Hubble sees red giant blow a bubble

Jul 09, 2012
Credit: ESA/NASA

(Phys.org) -- Camelopardalis, or U Cam for short, is a star nearing the end of its life. As stars run low on fuel, they become unstable. Every few thousand years, U Cam coughs out a nearly spherical shell of gas as a layer of helium around its core begins to fuse. The gas ejected in the star’s latest eruption is clearly visible in this picture as a faint bubble of gas surrounding the star.

U Cam is an example of a carbon star, a rare type of star with an atmosphere that contains more carbon than oxygen. Due to its low surface gravity, typically as much as half of the total mass of a carbon star may be lost by way of powerful stellar winds. Located in the constellation of (The Giraffe), near the North Celestial Pole, U Cam itself is much smaller than it appears in this Hubble image. In fact, the star would easily fit within a single pixel at the center of the image. Its brightness, however, is enough to saturate the camera's receptors, making the star look much larger than it is.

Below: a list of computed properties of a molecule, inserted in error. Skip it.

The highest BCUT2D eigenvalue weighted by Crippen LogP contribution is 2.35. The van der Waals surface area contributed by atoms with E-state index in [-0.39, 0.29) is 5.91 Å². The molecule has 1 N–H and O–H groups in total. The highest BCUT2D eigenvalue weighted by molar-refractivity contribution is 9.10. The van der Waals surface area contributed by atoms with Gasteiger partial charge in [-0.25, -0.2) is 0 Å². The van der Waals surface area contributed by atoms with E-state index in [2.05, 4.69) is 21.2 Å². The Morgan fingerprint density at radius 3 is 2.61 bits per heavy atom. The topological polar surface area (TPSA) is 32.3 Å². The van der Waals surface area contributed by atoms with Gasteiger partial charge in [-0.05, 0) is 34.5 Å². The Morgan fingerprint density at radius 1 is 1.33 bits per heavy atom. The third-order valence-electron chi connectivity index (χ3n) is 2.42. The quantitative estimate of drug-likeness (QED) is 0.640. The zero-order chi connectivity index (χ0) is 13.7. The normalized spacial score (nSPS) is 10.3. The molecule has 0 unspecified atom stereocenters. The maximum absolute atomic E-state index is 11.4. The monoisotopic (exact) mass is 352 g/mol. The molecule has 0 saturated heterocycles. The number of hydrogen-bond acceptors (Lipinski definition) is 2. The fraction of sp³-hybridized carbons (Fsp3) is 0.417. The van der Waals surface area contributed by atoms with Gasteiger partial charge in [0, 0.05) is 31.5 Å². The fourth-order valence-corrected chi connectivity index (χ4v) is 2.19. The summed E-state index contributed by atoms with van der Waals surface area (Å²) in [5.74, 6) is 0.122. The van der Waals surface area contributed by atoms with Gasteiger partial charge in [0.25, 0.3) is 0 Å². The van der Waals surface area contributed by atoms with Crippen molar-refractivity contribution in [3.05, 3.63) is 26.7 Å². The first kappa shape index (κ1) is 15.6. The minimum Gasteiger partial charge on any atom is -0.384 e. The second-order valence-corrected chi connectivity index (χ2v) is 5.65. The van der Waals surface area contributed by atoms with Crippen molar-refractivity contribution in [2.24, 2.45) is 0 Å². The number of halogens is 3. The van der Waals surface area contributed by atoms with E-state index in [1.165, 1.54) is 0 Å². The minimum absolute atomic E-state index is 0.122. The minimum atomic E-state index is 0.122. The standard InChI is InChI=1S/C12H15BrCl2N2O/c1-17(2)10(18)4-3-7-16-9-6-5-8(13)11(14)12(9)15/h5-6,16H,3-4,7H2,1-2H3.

The shell of gas, which is both much larger and much fainter than its parent star, is visible in intricate detail in Hubble’s portrait. This phenomenon is often quite irregular and unstable, but the shell of expelled from U Cam is almost perfectly spherical.

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User comments : 4

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kevinrtrs
1 / 5 (8) Jul 09, 2012
Looks uncannily like the iris of an eye. Cats' eye in the sky, maybe??
I wonder if it is possible to take HDR images with the Hubble telescope? That might then show the true size of the star relative to the bubble.
barakn
5 / 5 (1) Jul 09, 2012
That's odd - every single cat I have ever met has had a slit pupil, not a round one.
Husky
1 / 5 (1) Jul 09, 2012
its like the magnetic fieldlines are "fossilised"during the ejection
xen_uno
Jul 09, 2012
This comment has been removed by a moderator.
barakn
not rated yet Jul 09, 2012
its like the magnetic fieldlines are "fossilised"during the ejection

What field lines? The material is ejected in spherically symmetric shells. Are you confused by the diffraction spikes?